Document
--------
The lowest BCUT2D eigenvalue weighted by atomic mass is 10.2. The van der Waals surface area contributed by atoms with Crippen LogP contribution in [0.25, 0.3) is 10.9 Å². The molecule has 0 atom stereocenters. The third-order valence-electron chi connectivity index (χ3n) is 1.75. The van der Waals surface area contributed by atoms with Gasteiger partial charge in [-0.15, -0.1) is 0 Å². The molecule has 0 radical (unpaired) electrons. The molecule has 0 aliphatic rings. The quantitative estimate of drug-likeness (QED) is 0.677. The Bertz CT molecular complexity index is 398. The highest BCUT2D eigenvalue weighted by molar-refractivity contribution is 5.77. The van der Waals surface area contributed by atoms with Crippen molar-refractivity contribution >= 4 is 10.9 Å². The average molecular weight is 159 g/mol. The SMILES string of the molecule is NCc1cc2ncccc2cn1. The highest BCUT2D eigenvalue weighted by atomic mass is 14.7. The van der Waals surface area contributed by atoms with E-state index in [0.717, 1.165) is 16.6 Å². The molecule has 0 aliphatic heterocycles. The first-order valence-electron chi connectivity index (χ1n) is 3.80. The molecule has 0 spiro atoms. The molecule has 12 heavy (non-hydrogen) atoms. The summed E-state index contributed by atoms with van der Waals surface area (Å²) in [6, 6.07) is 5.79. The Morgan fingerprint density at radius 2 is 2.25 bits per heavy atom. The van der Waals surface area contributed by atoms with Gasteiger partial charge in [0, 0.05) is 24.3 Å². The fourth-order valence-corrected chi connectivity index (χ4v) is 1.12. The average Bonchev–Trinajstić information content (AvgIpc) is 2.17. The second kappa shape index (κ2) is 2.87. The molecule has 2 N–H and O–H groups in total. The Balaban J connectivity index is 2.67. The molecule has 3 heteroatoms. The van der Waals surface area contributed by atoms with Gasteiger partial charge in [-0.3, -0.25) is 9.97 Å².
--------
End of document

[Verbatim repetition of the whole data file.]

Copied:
The lowest BCUT2D eigenvalue weighted by atomic mass is 10.2. The van der Waals surface area contributed by atoms with Crippen LogP contribution in [0.25, 0.3) is 10.9 Å². The molecule has 0 atom stereocenters. The third-order valence-electron chi connectivity index (χ3n) is 1.75. The van der Waals surface area contributed by atoms with Gasteiger partial charge in [-0.15, -0.1) is 0 Å². The molecule has 0 radical (unpaired) electrons. The molecule has 0 aliphatic rings. The quantitative estimate of drug-likeness (QED) is 0.677. The Bertz CT molecular complexity index is 398. The highest BCUT2D eigenvalue weighted by molar-refractivity contribution is 5.77. The van der Waals surface area contributed by atoms with Crippen molar-refractivity contribution >= 4 is 10.9 Å². The average molecular weight is 159 g/mol. The SMILES string of the molecule is NCc1cc2ncccc2cn1. The highest BCUT2D eigenvalue weighted by atomic mass is 14.7. The van der Waals surface area contributed by atoms with E-state index in [0.717, 1.165) is 16.6 Å². The molecule has 0 aliphatic heterocycles. The first-order valence-electron chi connectivity index (χ1n) is 3.80. The molecule has 0 spiro atoms. The molecule has 12 heavy (non-hydrogen) atoms. The summed E-state index contributed by atoms with van der Waals surface area (Å²) in [6, 6.07) is 5.79. The Morgan fingerprint density at radius 2 is 2.25 bits per heavy atom. The van der Waals surface area contributed by atoms with Gasteiger partial charge in [0, 0.05) is 24.3 Å². The fourth-order valence-corrected chi connectivity index (χ4v) is 1.12. The average Bonchev–Trinajstić information content (AvgIpc) is 2.17. The second kappa shape index (κ2) is 2.87. The molecule has 2 N–H and O–H groups in total. The Balaban J connectivity index is 2.67. The molecule has 3 heteroatoms. The van der Waals surface area contributed by atoms with Gasteiger partial charge in [-0.3, -0.25) is 9.97 Å².